Professor Stacey Liou has been teaching her students about how politics plays a role in their daily lives. She’s done such a good job at it, that it got us wondering- how does it play a role in her daily life? And what is her daily life like? We decided to ask her a few questions to find out.
What got you first interested in pursuing a career in political science?
I loved how interdisciplinary my studies in political science were at Macalester College. My professors there encouraged me to think about power broadly understood, and it was eye-opening to see politics in my everyday life and not just in the halls of Congress. Political science as a career seemed to me the way to get to continue thinking about questions of power and how we can and do live together – and, even better, to get to do it in conversation with smart, thoughtful others.
What area do you focus your research in and how did you choose it?
As a political theorist, I’m interested in understanding how people do and think politics on an everyday basis. My current research looks at public gatherings like protests, investigating how a gathering comes to be understood as a political one. I’ve often been moved by scenes of ordinary people standing and acting together, especially in city spaces like plazas or squares, and wondered why some kinds of collective action are considered political while others are not – think, for instance, of the difference connoted by calling something a demonstration instead of a riot.
What made you want to become a professor?
I enjoy research and teaching, which are for me rewarding ways to participate in a community of intellectual conversation and discovery.
If you weren’t a professor what would you be doing?
Probably learning about and practicing alternative medicines, or learning to practice as a doula, or an urban planner.
What made you want to come to UF?
Too many reasons to name: the students here are smart, eager and engaged; the department is vibrant, collegial, and open-minded, and I especially liked the commitment to scholarship on issues of race, identity and inequality; the campus is beautiful – and, I wanted to see some gators!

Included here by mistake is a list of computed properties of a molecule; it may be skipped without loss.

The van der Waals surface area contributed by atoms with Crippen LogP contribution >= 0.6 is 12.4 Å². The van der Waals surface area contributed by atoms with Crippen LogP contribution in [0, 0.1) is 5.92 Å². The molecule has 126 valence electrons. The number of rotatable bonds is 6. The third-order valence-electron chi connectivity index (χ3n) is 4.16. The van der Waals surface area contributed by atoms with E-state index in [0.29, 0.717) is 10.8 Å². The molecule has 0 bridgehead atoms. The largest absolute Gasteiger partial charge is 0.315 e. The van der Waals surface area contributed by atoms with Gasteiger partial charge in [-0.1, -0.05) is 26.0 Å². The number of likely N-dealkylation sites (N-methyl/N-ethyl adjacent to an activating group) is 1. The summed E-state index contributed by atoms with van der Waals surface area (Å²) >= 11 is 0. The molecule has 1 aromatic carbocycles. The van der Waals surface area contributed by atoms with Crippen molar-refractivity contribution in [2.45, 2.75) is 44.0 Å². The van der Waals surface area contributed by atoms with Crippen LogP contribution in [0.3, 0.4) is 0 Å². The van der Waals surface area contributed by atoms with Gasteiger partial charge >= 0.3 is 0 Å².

What is something about teaching during the age of COVID-19 and over Zoom that you will never forget?
All the tech-related bloopers, from forgetting to unmute myself before I start talking to realizing my internet has cut out when I see my face frozen on the screen. Teaching during this time has been a welcome reminder to me that education isn’t only or even necessarily about imparting knowledge but also about kindling interest and fostering a sense of intellectual curiosity.
What is one piece of advice (as it pertains to the college, life or otherwise) you would give to students?
I’d encourage students to explore new and different ideas and places, to meet a wide range of people, and to take advantage of all the opportunities one might encounter or create. Experiences sometimes have a funny way of becoming relevant later, so don’t be afraid of doing, saying, being, what you wouldn’t have expected from yourself.
What are three things on your bucket list?
Hike the Pacific Crest Trail, create a ranch for old dogs from shelters, learn how to make a delicious vermouth, set up a ceramics workshop, run the LA marathon, write for the broader public…it’s a long bucket list right now.
Interview by Eve Vanagas